Any Shiba Inu owner can tell you how many times others have asked if their dog is a fox.
Or, exclaim, "Your dog looks JUST like a fox!"
Yes, red Shiba Inus really do look a lot like red foxes.
But believe me, they are very different. Read on to learn more.
Scientific Classification of Foxes and Shiba Inu
Foxes are part of the Canidae genus, the same scientific classification that encompasses domesticated dog breeds, wolves, jackals, dingoes, and any other type of dog-like mammal.
Foxes are omnivorous and are slightly smaller in build than a medium-sized domestic dog.
Foxes dwell on every continent except Antarctica, and they have various evolutionary adaptations to help them thrive in a number of climates.
Red foxes are highly vocal, known for their cunning hunting techniques, and having a characteristic hunting “pounce.”
Learn more about the red fox here.
Shiba Inus were bred by the Japanese to be small game hunters. Although not used for hunting now, Shibas still have a high prey drive but probably not as good "pounce".
The scientific classification for the Shiba Inu is canis lupus familiaris. This classification is shared with the Siberian Husky, Akita, and Samoyed, to name a few.
Physical Characteristics Of Shiba Inu and Red Foxes
The Shiba Inu
- Height: Males stand at about 14.5-16.5 inches at the withers while females are 13.5-15.5 inches.
- Weight: 17-23 pounds
- Slightly longer than they are tall.
- The coat is a thick, double coat that sheds year round but blow coats twice.
- Colors: red, cream, black and tan, and sesame (red fur tipped with black). There is also the “urajiro” pattern which is visible on the cheeks, muzzle, chest, inside of the ears, and on the throat.
- Shiba Inus have a distinctive single curled tail or sickle tail.
The Red Fox
- Reynards (male foxes) have a general weight of 20 pounds. Vixens (female foxes) usually weigh around 15 pounds. Both sexes are longer than they are tall.
- Distinctive red fox features include the long, narrow muzzle (“fox face”), large, pointed ears; slanted or almond-shaped eyes; and a bushy tail.
- Although the red and white coated red fox is the most well known - other color variations exist including Grey, blackish brown, silver, amber and platinum.
- Northern red foxes have a relatively long coat - particularly during winter. Their coat is soft, silky and dense.
- Southern red foxes have shorter, coarser, and sparser coats.
Detailed information about red foxes can be found on here.
Do Shiba Inu and Red Foxes Share Similiar Characteristics?
Calling a Shiba Inu a fox of a dog or a fox lookalike is a misrepresentation of both animals. Yes, the Shiba Inu breed shares common facial features and expressions with the red fox, but on a genetic level, these species are not connected at all.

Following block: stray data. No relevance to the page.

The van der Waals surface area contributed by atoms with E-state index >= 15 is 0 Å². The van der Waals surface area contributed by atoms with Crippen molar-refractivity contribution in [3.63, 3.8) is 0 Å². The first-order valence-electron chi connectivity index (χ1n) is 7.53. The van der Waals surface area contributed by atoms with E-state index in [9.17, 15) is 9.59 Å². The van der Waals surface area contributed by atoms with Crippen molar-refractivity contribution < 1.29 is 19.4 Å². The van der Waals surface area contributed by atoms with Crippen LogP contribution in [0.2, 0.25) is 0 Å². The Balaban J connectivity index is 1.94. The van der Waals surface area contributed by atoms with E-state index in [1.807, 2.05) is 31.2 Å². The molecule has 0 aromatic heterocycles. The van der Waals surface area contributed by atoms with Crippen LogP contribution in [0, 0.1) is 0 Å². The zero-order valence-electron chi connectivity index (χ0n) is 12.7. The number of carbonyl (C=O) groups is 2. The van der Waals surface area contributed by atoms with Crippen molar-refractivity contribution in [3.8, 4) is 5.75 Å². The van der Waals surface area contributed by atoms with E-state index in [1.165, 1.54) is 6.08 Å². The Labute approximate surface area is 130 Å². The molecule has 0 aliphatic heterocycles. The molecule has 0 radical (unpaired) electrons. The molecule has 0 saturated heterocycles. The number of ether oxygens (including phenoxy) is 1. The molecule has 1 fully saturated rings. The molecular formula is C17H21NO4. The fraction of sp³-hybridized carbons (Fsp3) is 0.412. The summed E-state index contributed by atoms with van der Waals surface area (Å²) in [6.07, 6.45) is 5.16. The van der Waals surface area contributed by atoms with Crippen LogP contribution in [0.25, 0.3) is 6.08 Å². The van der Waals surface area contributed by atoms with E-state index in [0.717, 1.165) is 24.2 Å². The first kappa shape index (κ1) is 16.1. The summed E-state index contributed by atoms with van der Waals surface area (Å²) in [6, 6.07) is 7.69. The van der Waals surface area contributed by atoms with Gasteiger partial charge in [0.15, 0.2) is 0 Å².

Red foxes may be in the canidae genus, but they are biologically different and do not have the same domesticated dog like behaviors - like being submissive and attentive to humans. What makes a dog a dog is not present in foxes.
Shiba Inu do like to hunt small game like red foxes. Since Shiba Inu are also rather cunning, and they can “outfox” their owners by escaping from tethers and fenced-in yards if a proper eye is not kept on them.
Both Red foxes and Shiba Inus display “catty” behaviors, such as wanting to curl up on your lap or racing around the house with random bursts of energy.
Both the red fox and Shiba Inu can be mouthy--yelping and howling given the right stimulus. The red fox has a wide vocal range and can produce sounds in five octave levels.
Red foxes produce different sounds for different types of communication such as calling, warning, or provoking.
The Shiba Inu also has an interesting vocalization called the Shiba scream. This scream is often a way for the Shiba Inu to express discomfort, anxiety, or excitement.
Both red foxes and Shiba Inus retract their ears back when they are displaying submission. When Shiba Inus do this, the term "airplane ears" is often used to describe the retracted ears.
Despite some of these similarities, the Shiba Inu is a domesticated breed of dog that has been around for hundreds, if not thousands, of years living alongside people. The red fox is a wild animal.
Sure, you can have a tamed “pet” fox, but you cannot take the wild out of it. Taming is different than domestication. Lions can be tamed too, but they are still unpredictable.
Can Red Foxes Be Kept as Pets?
Around the world, there are incidences of people keeping red foxes as pets. Those YouTube videos of red foxes can be adorable but there are some things to keep in mind about red foxes:
- They are VERY difficult to train -- red foxes will do their own thing, how they want to.
- They stink -- some people say they smell like a skunk, others find them to be particularly musky. The smell comes from a gland and also from their urine, so it is not something that can be easily removed.